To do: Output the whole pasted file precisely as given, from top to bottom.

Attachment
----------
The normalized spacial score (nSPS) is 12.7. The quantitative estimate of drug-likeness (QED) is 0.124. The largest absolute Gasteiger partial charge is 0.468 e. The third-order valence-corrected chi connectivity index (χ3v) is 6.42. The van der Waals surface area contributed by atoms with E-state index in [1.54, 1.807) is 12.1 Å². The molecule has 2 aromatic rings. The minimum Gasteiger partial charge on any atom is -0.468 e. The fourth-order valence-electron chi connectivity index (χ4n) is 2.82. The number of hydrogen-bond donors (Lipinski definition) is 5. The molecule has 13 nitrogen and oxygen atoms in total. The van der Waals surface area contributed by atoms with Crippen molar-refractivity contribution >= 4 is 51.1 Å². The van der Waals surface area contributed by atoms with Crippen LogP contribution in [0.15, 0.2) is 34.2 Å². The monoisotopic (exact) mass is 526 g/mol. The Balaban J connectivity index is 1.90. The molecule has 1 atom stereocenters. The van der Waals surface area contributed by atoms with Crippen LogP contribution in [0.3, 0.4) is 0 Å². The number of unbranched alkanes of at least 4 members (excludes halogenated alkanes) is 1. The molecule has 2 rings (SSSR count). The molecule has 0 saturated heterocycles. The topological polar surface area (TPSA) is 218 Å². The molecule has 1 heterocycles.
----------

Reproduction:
The normalized spacial score (nSPS) is 12.7. The quantitative estimate of drug-likeness (QED) is 0.124. The largest absolute Gasteiger partial charge is 0.468 e. The third-order valence-corrected chi connectivity index (χ3v) is 6.42. The van der Waals surface area contributed by atoms with E-state index in [1.54, 1.807) is 12.1 Å². The molecule has 2 aromatic rings. The minimum Gasteiger partial charge on any atom is -0.468 e. The fourth-order valence-electron chi connectivity index (χ4n) is 2.82. The number of hydrogen-bond donors (Lipinski definition) is 5. The molecule has 13 nitrogen and oxygen atoms in total. The van der Waals surface area contributed by atoms with Crippen molar-refractivity contribution >= 4 is 51.1 Å². The van der Waals surface area contributed by atoms with Crippen LogP contribution in [0.15, 0.2) is 34.2 Å². The monoisotopic (exact) mass is 526 g/mol. The Balaban J connectivity index is 1.90. The molecule has 1 atom stereocenters. The van der Waals surface area contributed by atoms with Crippen LogP contribution in [0.3, 0.4) is 0 Å². The number of unbranched alkanes of at least 4 members (excludes halogenated alkanes) is 1. The molecule has 2 rings (SSSR count). The molecule has 0 saturated heterocycles. The topological polar surface area (TPSA) is 218 Å². The molecule has 1 heterocycles.